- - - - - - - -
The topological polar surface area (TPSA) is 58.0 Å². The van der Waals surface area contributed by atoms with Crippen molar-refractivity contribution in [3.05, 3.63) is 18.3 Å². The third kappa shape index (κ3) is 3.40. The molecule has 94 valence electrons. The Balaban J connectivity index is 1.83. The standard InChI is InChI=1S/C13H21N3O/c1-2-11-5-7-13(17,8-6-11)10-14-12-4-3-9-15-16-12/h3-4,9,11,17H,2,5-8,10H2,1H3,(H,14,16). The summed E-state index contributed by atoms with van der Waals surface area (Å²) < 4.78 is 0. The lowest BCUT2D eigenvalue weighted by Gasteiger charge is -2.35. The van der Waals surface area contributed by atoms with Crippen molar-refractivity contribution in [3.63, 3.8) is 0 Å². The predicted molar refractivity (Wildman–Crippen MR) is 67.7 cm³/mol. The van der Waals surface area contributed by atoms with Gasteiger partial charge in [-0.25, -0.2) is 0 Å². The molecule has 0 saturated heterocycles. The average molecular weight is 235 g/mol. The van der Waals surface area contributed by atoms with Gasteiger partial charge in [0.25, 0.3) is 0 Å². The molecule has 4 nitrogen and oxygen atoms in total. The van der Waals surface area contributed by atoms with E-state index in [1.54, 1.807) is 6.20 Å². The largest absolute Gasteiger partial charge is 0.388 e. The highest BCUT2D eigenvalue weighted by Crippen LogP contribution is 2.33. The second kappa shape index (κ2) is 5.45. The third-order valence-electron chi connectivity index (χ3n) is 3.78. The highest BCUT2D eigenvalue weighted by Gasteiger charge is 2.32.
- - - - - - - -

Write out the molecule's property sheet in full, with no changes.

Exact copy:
The topological polar surface area (TPSA) is 58.0 Å². The van der Waals surface area contributed by atoms with Crippen molar-refractivity contribution in [3.05, 3.63) is 18.3 Å². The third kappa shape index (κ3) is 3.40. The molecule has 94 valence electrons. The Balaban J connectivity index is 1.83. The standard InChI is InChI=1S/C13H21N3O/c1-2-11-5-7-13(17,8-6-11)10-14-12-4-3-9-15-16-12/h3-4,9,11,17H,2,5-8,10H2,1H3,(H,14,16). The summed E-state index contributed by atoms with van der Waals surface area (Å²) < 4.78 is 0. The lowest BCUT2D eigenvalue weighted by Gasteiger charge is -2.35. The van der Waals surface area contributed by atoms with Crippen molar-refractivity contribution in [3.63, 3.8) is 0 Å². The predicted molar refractivity (Wildman–Crippen MR) is 67.7 cm³/mol. The van der Waals surface area contributed by atoms with Gasteiger partial charge in [-0.25, -0.2) is 0 Å². The molecule has 0 saturated heterocycles. The average molecular weight is 235 g/mol. The van der Waals surface area contributed by atoms with Gasteiger partial charge in [0.25, 0.3) is 0 Å². The molecule has 4 nitrogen and oxygen atoms in total. The van der Waals surface area contributed by atoms with E-state index in [1.54, 1.807) is 6.20 Å². The largest absolute Gasteiger partial charge is 0.388 e. The highest BCUT2D eigenvalue weighted by Crippen LogP contribution is 2.33. The second kappa shape index (κ2) is 5.45. The third-order valence-electron chi connectivity index (χ3n) is 3.78. The highest BCUT2D eigenvalue weighted by Gasteiger charge is 2.32.